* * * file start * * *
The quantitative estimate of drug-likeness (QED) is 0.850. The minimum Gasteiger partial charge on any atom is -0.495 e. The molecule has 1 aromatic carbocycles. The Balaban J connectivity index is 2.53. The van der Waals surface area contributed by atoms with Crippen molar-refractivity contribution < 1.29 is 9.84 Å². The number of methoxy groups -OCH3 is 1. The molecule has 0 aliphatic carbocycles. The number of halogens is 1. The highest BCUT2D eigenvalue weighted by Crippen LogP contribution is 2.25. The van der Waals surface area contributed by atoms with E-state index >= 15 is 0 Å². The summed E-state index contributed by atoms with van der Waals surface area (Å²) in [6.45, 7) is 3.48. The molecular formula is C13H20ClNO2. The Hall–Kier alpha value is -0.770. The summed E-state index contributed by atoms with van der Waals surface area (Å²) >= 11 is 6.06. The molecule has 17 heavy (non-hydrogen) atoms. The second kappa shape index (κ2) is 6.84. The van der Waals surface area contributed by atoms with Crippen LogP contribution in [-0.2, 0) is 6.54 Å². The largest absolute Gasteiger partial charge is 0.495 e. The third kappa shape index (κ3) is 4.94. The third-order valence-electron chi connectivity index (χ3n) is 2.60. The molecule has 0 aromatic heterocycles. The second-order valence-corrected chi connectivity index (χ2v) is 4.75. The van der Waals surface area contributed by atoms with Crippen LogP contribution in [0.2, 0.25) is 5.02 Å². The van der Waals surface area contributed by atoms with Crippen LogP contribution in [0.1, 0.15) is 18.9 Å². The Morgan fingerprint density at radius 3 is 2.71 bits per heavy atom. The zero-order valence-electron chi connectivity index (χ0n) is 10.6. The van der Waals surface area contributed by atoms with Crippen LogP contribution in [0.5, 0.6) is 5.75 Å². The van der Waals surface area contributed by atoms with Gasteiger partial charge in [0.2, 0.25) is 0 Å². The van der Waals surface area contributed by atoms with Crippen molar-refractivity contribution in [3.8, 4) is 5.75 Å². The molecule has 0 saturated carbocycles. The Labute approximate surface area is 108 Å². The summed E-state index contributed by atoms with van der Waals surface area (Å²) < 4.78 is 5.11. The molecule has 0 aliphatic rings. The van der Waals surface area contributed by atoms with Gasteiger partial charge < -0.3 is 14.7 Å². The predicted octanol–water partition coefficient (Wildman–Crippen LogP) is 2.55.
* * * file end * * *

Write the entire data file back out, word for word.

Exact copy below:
The quantitative estimate of drug-likeness (QED) is 0.850. The minimum Gasteiger partial charge on any atom is -0.495 e. The molecule has 1 aromatic carbocycles. The Balaban J connectivity index is 2.53. The van der Waals surface area contributed by atoms with Crippen molar-refractivity contribution < 1.29 is 9.84 Å². The number of methoxy groups -OCH3 is 1. The molecule has 0 aliphatic carbocycles. The number of halogens is 1. The highest BCUT2D eigenvalue weighted by Crippen LogP contribution is 2.25. The van der Waals surface area contributed by atoms with E-state index >= 15 is 0 Å². The summed E-state index contributed by atoms with van der Waals surface area (Å²) in [6.45, 7) is 3.48. The molecular formula is C13H20ClNO2. The Hall–Kier alpha value is -0.770. The summed E-state index contributed by atoms with van der Waals surface area (Å²) >= 11 is 6.06. The molecule has 17 heavy (non-hydrogen) atoms. The second kappa shape index (κ2) is 6.84. The van der Waals surface area contributed by atoms with Crippen LogP contribution in [-0.2, 0) is 6.54 Å². The largest absolute Gasteiger partial charge is 0.495 e. The third kappa shape index (κ3) is 4.94. The third-order valence-electron chi connectivity index (χ3n) is 2.60. The molecule has 0 aromatic heterocycles. The second-order valence-corrected chi connectivity index (χ2v) is 4.75. The van der Waals surface area contributed by atoms with Crippen LogP contribution in [0.2, 0.25) is 5.02 Å². The van der Waals surface area contributed by atoms with Crippen LogP contribution in [0.1, 0.15) is 18.9 Å². The Morgan fingerprint density at radius 3 is 2.71 bits per heavy atom. The zero-order valence-electron chi connectivity index (χ0n) is 10.6. The van der Waals surface area contributed by atoms with Crippen LogP contribution in [0.5, 0.6) is 5.75 Å². The van der Waals surface area contributed by atoms with Gasteiger partial charge in [0.2, 0.25) is 0 Å². The van der Waals surface area contributed by atoms with Crippen molar-refractivity contribution in [3.8, 4) is 5.75 Å². The molecule has 0 saturated carbocycles. The Labute approximate surface area is 108 Å². The summed E-state index contributed by atoms with van der Waals surface area (Å²) < 4.78 is 5.11. The molecule has 0 aliphatic rings. The van der Waals surface area contributed by atoms with Gasteiger partial charge < -0.3 is 14.7 Å². The predicted octanol–water partition coefficient (Wildman–Crippen LogP) is 2.55.